Have you seen a change in your staff’s behavior lately?  Do they seem less engaged?  Are your top performers no longer meeting your expectations?  Have you seen an uptick in sick days or requests for time off?  If so, your staff may be feeling the effects of burnout.

What is employee burnout?  It’s defined as a response to prolonged exposure to emotional, physical, and interpersonal stressors (like a pandemic or staffing shortages) that cause staff to feel constantly tired, fed up, annoyed, and as if nothing they do makes a difference.  Sound familiar?

Burnout can negatively impact your entire team or one staff member.  No matter if it’s one person or many people, it can negatively impact your business.  The first step to combat burnout is for supervisors and managers to understand the signs of burnout.  Here are just a few.

Physical symptoms of burnout

  • Feelings of energy depletion or exhaustion
  • Loss of productivity
  • Headaches
  • Fatigue
  • Shortness of breath
  • Loss of appetite or change in eating habits
  • Lack of sleep

Mental symptoms of burnout

  • Constant worry and anxiety
  • Inability to focus clearly
  • Increased mental distance or apathy

Emotional symptoms of burnout

  • Feelings of negativity or cynicism
  • Irritability
  • Emotional fragility or heightened sensitivity
  • An increased tendency to start arguments or make harsh comments

Once you understand the signs, the next step is to help staff deal with burnout.  There are a few things supervisors and managers can do to help their staff through these tough times.

Get to know your staff one-on-one.  Even though your entire staff maybe experiencing burnout, it is important to have individual conversations and try to get to know your staff individually.  Schedule a one-on-one with every staff member, ask them questions about their life, ask them how things are going at work, what is causing them frustration, and how you can help them.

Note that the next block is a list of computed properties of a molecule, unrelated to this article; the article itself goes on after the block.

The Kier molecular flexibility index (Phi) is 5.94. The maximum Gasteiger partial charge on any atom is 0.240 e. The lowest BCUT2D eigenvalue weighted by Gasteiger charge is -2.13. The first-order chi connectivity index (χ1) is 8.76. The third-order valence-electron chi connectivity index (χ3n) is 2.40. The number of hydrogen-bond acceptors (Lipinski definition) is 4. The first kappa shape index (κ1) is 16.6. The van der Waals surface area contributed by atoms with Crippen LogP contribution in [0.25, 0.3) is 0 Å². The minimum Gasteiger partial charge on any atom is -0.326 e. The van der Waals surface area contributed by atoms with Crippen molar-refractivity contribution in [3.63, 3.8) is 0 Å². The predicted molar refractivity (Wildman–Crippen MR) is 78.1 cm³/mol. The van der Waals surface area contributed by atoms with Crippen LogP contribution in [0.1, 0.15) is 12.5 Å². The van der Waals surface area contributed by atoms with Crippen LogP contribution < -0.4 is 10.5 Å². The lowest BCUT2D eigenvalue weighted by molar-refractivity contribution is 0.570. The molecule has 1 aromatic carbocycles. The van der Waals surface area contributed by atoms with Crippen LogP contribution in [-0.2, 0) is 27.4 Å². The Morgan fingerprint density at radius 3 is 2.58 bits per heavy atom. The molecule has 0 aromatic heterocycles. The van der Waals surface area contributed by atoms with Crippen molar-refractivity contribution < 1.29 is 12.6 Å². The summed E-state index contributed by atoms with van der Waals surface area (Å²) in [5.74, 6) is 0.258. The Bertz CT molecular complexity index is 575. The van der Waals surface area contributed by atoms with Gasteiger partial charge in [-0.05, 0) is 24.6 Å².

Be an advocate for your staff. One of the most important roles a supervisor or manager has is to serve as an advocate for their team.  This means your focus is to ensure your team is taken care of and supported.  So, if you can, offer flexibility with their schedules, grant their time off, manage their workloads, and be open to new ideas.

Provide access to resources.  One easy way to help staff is to provide access to resources.  This can be as complicated as providing your own wellness programs and guides or as simple as pointing them in the direction of those who can help.  Keep in mind you are not expected to be a mental health professional; instead identify creditable resources.  A great resource is the South Dakota division of National Alliance on Mental Illness (namisouthdakota.org).

Demonstrate compassion and empathy.  It’s not only staff who deal with burnout, supervisors and managers do as well.  There are bound to be times you feel frustrated with your team or the outcome of a situation.  In these situations, remind yourself to view the situation through the lens of compassion and empathy.  Ask yourself, what is truly the root cause of the situation and how best can I approach my team?  What’s best for the team? Remember, the answer may vary by individual.

Take care of yourself!  As I mentioned above, staff aren’t the only ones experiencing burnout.  You do too.  So, prioritize taking care of yourself; set boundaries, take time off, and ask for help.

Dealing with staff member burnout is challenging. However, supervisors and managers can do things to identify the signs early and be proactive about addressing them. By taking action you’ll hopefully be able to minimize the negative impact burnout can have on your team and business.